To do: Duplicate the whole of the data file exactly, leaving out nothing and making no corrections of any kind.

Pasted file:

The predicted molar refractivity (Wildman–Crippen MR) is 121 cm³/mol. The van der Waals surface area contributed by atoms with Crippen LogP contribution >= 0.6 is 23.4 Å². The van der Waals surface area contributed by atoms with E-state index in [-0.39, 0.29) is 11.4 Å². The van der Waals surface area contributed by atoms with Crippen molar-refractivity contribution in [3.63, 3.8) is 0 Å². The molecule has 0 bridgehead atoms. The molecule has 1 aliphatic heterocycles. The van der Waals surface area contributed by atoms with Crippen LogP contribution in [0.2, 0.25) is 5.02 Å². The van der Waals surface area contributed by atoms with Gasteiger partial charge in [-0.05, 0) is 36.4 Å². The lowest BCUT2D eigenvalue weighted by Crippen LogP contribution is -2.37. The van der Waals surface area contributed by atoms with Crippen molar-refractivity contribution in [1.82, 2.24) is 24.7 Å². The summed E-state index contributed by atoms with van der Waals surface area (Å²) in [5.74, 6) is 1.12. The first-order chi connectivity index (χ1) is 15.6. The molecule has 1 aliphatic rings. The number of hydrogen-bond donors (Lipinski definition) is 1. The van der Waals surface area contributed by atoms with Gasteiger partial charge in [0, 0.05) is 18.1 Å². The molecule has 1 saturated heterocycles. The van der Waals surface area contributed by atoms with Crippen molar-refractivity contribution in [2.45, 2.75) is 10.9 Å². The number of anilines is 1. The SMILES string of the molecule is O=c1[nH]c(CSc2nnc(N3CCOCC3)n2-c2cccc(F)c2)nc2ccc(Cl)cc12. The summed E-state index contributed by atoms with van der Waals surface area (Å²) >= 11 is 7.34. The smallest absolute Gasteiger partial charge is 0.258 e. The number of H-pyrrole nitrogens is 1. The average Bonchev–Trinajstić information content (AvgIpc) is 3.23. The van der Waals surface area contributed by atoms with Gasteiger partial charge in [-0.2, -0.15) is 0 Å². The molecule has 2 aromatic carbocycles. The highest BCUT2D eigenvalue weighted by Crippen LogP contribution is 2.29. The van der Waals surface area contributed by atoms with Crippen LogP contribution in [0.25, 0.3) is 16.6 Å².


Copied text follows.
The predicted molar refractivity (Wildman–Crippen MR) is 121 cm³/mol. The van der Waals surface area contributed by atoms with Crippen LogP contribution >= 0.6 is 23.4 Å². The van der Waals surface area contributed by atoms with E-state index in [-0.39, 0.29) is 11.4 Å². The van der Waals surface area contributed by atoms with Crippen molar-refractivity contribution in [3.63, 3.8) is 0 Å². The molecule has 0 bridgehead atoms. The molecule has 1 aliphatic heterocycles. The van der Waals surface area contributed by atoms with Crippen LogP contribution in [0.2, 0.25) is 5.02 Å². The van der Waals surface area contributed by atoms with Gasteiger partial charge in [-0.05, 0) is 36.4 Å². The lowest BCUT2D eigenvalue weighted by Crippen LogP contribution is -2.37. The van der Waals surface area contributed by atoms with Crippen molar-refractivity contribution in [1.82, 2.24) is 24.7 Å². The summed E-state index contributed by atoms with van der Waals surface area (Å²) in [5.74, 6) is 1.12. The first-order chi connectivity index (χ1) is 15.6. The molecule has 1 aliphatic rings. The number of hydrogen-bond donors (Lipinski definition) is 1. The van der Waals surface area contributed by atoms with Gasteiger partial charge in [0, 0.05) is 18.1 Å². The molecule has 1 saturated heterocycles. The van der Waals surface area contributed by atoms with Crippen molar-refractivity contribution in [2.45, 2.75) is 10.9 Å². The number of anilines is 1. The SMILES string of the molecule is O=c1[nH]c(CSc2nnc(N3CCOCC3)n2-c2cccc(F)c2)nc2ccc(Cl)cc12. The summed E-state index contributed by atoms with van der Waals surface area (Å²) >= 11 is 7.34. The smallest absolute Gasteiger partial charge is 0.258 e. The number of H-pyrrole nitrogens is 1. The average Bonchev–Trinajstić information content (AvgIpc) is 3.23. The van der Waals surface area contributed by atoms with Gasteiger partial charge in [-0.2, -0.15) is 0 Å². The molecule has 2 aromatic carbocycles. The highest BCUT2D eigenvalue weighted by Crippen LogP contribution is 2.29. The van der Waals surface area contributed by atoms with Crippen LogP contribution in [0.25, 0.3) is 16.6 Å².